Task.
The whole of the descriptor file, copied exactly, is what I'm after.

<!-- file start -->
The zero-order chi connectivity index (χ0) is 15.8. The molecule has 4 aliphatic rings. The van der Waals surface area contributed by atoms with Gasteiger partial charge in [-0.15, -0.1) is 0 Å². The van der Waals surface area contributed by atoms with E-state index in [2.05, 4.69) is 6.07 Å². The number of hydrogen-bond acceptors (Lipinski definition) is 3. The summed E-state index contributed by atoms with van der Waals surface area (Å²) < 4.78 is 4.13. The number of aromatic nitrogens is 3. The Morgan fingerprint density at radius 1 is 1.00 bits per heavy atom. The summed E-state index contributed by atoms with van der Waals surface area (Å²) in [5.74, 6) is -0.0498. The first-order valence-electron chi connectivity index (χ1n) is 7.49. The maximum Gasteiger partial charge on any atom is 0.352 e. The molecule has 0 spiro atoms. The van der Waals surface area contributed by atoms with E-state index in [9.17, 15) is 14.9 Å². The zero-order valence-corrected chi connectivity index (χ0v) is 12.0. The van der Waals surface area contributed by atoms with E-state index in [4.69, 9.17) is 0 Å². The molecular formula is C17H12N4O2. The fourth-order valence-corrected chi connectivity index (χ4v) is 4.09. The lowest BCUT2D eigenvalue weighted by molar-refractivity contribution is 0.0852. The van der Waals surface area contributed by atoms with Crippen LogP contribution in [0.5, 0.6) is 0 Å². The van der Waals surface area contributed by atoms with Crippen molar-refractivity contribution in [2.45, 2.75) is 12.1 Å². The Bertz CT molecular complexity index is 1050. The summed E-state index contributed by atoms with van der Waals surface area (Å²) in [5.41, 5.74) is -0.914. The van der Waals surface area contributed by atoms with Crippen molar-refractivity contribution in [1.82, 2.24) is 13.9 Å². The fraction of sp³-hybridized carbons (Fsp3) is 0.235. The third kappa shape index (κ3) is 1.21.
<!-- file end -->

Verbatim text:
The zero-order chi connectivity index (χ0) is 15.8. The molecule has 4 aliphatic rings. The van der Waals surface area contributed by atoms with Gasteiger partial charge in [-0.15, -0.1) is 0 Å². The van der Waals surface area contributed by atoms with E-state index in [2.05, 4.69) is 6.07 Å². The number of hydrogen-bond acceptors (Lipinski definition) is 3. The summed E-state index contributed by atoms with van der Waals surface area (Å²) < 4.78 is 4.13. The number of aromatic nitrogens is 3. The Morgan fingerprint density at radius 1 is 1.00 bits per heavy atom. The summed E-state index contributed by atoms with van der Waals surface area (Å²) in [5.74, 6) is -0.0498. The first-order valence-electron chi connectivity index (χ1n) is 7.49. The maximum Gasteiger partial charge on any atom is 0.352 e. The molecule has 0 spiro atoms. The van der Waals surface area contributed by atoms with E-state index in [9.17, 15) is 14.9 Å². The zero-order valence-corrected chi connectivity index (χ0v) is 12.0. The van der Waals surface area contributed by atoms with E-state index in [4.69, 9.17) is 0 Å². The molecular formula is C17H12N4O2. The fourth-order valence-corrected chi connectivity index (χ4v) is 4.09. The lowest BCUT2D eigenvalue weighted by molar-refractivity contribution is 0.0852. The van der Waals surface area contributed by atoms with Crippen LogP contribution in [0.5, 0.6) is 0 Å². The van der Waals surface area contributed by atoms with Crippen molar-refractivity contribution in [2.45, 2.75) is 12.1 Å². The Bertz CT molecular complexity index is 1050. The summed E-state index contributed by atoms with van der Waals surface area (Å²) in [5.41, 5.74) is -0.914. The van der Waals surface area contributed by atoms with Crippen molar-refractivity contribution in [1.82, 2.24) is 13.9 Å². The fraction of sp³-hybridized carbons (Fsp3) is 0.235. The third kappa shape index (κ3) is 1.21.